8 Steps to Prepare for Termite Service

Exterminator van by building undergoing tent fumigation
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Termite knowledge can help homeowners detect problems and understand control, but it is generally recommended that control be left to professional pest control operators (PCOs). This is partly because of the various species of termites and the different techniques needed for control of each. For example, subterranean termites, as their name indicates, nest near or below ground, however drywood termite nests are found above ground.

Regardless of the method used, however, there will be things that homeowners and/or residents need to do to prepare for termite service. In this article, we will focus on preparation needed for insecticide injection and for fumigation.

Prior to performing this, or any service, professional pest control operators (PCOs) will generally provide you with a specific list of preparation activities, "prep," to be completed before they arrive. However, the following lists some of the most common requests or recommendations made by PCOs. (If self-treatment/over-the-counter pesticides are used, always read and follow all label directions and safe-use guidelines prior to purchase and use.)

Because a lack of preparation could make a treatment unsafe or cause reinfestation of the entire home or building, many PCOs will not treat areas that are not prepared to specifications.

Preparation Steps

Insecticide Injection

  1. Treatment often will involve drilling through the concrete floor in certain areas, in order to treat the soil beneath the concrete. (The PCO should also reseal any holes that are made.) Because of this, residents should plan to be away from the home or apartment for much of the day. The specific timeframe will be specified by your PCO.
  1. Prior to service, PCOs will conduct an inspection, noting the areas to be treated. In these areas (as generally marked on a schematic), all furniture, appliances, or stored materials should be moved away from all interior walls, at least three (3) feet where possible.
  2. All breakable items should also be removed from from tables, walls, or cabinets, in areas to be treated, so that nothing will be knocked over.
  3. If closets are to be treated, it is recommended that all clothing be removed and/or covered, since drilling can cause dust to rise into the air.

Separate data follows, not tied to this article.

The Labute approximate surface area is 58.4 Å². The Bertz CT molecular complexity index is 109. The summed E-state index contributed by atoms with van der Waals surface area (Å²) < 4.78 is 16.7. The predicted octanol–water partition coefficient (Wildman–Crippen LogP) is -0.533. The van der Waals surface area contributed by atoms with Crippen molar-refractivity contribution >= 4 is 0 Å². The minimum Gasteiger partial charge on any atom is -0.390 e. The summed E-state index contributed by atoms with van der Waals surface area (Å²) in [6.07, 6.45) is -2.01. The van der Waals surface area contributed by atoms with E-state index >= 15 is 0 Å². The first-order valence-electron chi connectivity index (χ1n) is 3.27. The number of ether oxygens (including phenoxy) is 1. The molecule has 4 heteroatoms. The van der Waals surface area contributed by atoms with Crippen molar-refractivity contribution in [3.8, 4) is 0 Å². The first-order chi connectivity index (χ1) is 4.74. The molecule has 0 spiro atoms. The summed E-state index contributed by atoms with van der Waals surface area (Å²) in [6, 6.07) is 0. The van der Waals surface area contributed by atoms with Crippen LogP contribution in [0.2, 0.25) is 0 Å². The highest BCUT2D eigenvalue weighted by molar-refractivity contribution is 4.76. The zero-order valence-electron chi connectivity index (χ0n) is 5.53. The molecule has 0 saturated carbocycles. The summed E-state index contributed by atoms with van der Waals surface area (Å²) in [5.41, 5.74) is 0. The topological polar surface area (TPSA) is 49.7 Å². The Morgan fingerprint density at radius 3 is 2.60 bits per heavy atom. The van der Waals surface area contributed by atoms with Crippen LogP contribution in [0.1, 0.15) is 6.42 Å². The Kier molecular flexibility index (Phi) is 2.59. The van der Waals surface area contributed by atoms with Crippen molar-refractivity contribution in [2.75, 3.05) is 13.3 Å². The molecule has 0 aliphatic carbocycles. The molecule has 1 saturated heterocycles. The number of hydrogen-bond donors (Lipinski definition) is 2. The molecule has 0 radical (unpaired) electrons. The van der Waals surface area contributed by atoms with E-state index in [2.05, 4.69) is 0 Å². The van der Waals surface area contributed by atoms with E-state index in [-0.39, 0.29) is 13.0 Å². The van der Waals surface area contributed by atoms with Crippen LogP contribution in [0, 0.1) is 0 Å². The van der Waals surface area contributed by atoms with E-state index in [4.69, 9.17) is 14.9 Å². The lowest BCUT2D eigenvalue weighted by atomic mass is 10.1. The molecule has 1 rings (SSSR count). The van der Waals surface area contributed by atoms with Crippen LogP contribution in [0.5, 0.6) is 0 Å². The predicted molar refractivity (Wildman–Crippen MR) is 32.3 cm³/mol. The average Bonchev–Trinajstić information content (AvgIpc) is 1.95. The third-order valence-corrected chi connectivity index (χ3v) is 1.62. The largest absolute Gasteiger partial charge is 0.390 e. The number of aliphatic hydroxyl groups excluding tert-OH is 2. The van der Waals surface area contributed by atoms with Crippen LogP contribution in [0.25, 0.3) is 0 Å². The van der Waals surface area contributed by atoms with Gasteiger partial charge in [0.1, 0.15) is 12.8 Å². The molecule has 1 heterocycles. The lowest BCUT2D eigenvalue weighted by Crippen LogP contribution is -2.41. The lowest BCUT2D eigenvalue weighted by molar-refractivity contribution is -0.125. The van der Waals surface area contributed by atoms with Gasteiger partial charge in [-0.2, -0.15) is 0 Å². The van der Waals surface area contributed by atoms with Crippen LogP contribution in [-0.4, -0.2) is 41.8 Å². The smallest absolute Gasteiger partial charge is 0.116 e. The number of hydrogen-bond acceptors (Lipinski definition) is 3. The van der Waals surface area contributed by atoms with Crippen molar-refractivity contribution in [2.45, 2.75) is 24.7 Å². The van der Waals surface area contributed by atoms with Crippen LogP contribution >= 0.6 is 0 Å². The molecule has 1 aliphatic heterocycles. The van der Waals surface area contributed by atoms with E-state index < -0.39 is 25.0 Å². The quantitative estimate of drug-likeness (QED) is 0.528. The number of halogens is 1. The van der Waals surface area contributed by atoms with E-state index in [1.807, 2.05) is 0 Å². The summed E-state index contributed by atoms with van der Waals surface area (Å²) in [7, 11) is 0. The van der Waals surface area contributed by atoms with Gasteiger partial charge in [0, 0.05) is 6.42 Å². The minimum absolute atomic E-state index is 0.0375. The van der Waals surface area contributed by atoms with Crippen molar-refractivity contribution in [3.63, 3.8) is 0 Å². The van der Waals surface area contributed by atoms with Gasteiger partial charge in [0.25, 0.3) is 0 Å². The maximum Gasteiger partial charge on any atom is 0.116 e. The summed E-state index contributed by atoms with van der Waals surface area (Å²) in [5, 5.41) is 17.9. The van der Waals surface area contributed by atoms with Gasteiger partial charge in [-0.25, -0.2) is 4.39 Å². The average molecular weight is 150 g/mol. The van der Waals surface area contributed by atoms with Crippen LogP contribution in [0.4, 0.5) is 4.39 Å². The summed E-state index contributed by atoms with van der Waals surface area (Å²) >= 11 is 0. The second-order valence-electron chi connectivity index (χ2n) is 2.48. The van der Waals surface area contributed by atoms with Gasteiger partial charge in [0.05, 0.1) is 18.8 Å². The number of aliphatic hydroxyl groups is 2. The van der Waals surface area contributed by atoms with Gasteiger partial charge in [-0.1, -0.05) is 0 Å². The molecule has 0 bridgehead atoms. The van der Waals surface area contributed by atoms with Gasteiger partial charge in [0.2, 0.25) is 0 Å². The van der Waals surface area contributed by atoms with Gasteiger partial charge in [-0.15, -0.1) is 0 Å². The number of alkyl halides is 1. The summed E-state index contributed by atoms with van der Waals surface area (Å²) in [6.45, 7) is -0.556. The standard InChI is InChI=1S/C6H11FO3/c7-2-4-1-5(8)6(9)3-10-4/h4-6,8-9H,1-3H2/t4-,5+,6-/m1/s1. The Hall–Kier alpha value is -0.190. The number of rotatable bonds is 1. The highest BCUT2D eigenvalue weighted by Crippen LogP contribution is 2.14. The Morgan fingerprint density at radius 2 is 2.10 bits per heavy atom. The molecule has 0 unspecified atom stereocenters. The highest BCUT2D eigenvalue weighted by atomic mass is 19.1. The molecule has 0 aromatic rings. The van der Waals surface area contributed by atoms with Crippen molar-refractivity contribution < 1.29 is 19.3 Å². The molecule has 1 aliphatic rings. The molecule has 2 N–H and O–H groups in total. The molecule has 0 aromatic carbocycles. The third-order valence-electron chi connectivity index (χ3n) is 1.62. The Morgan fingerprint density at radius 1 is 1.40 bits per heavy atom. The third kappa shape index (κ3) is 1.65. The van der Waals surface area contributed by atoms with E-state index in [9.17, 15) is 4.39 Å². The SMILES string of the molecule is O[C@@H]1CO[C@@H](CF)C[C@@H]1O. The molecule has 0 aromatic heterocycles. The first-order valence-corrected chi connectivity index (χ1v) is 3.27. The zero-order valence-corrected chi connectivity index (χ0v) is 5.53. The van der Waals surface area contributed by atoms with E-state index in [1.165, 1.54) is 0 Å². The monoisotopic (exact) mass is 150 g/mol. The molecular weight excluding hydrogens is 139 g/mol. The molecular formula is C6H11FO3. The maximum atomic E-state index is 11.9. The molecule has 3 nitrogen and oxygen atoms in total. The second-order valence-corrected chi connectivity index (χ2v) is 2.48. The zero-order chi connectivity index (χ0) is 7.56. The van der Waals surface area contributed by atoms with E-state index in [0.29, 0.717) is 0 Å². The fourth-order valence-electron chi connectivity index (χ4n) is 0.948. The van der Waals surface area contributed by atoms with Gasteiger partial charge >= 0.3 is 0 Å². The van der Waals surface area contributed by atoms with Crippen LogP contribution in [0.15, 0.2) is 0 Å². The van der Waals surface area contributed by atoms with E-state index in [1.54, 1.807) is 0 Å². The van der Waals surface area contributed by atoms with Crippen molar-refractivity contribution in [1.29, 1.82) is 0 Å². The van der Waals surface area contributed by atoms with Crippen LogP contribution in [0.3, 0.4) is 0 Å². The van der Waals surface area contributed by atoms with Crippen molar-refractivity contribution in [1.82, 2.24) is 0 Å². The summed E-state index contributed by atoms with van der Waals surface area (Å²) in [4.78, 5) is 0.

4. If the weather is bad (snowing or raining) on the day on which work was to be performed, it may need to be rescheduled. Your PCO will provide more information on this.


Fumigation is the process where insects are eliminated from a structure with the use of lethal gas. According to a Termite and Fumigation publication from the County of Los Angeles, preparation for a termite fumigation includes:

  1. Plan to be out of the home for up to four days. Depending on a number of factors, the fumigant will need to be held in the structure for 16 to 30 hours. Following that the structure will need to be aerated for at least 12 hours. NEVER attempt to return to the home until it has been certified safe for reentry by the fumigator.
  1. Remove all living things from the home prior to the fumigation. This means, not only people and pets—including fish/fish tanks, but also plants.
  2. Remove all food and medicines from the home, or, if instructed by your PCO, seal these in fume bags.
  3. Cut back exterior perimeter plants from the home to allow access to the exterior walls. Heavily water the ground around the entire perimeter, as this will help to the fumigant penetrate the soil beneath and around the home rather than leaching out into the surrounding landscape.
  4. To allow the fumigant to reach all parts of the home, ensure that all areas within the home are unlocked and open, including rooms, cabinets, closets, etc.
  5. Remove antennas, chimney caps, and weather vanes to allow for complete sealing of the tarp.
  6. If a fence is attached to the home without a nearby gate, boards may need to be removed in order for the tarp to be sealed to the ground.
  1. Remove any box springs, mattresses (including infant mattresses), and pillows that are encased in permanent, waterproof coverings, or, if the cover is detachable, the cover can be taken off. ; This includes infant mattresses.
  2. Turn off all appliance pilot lights and gas flames.

This article was compiled from information from: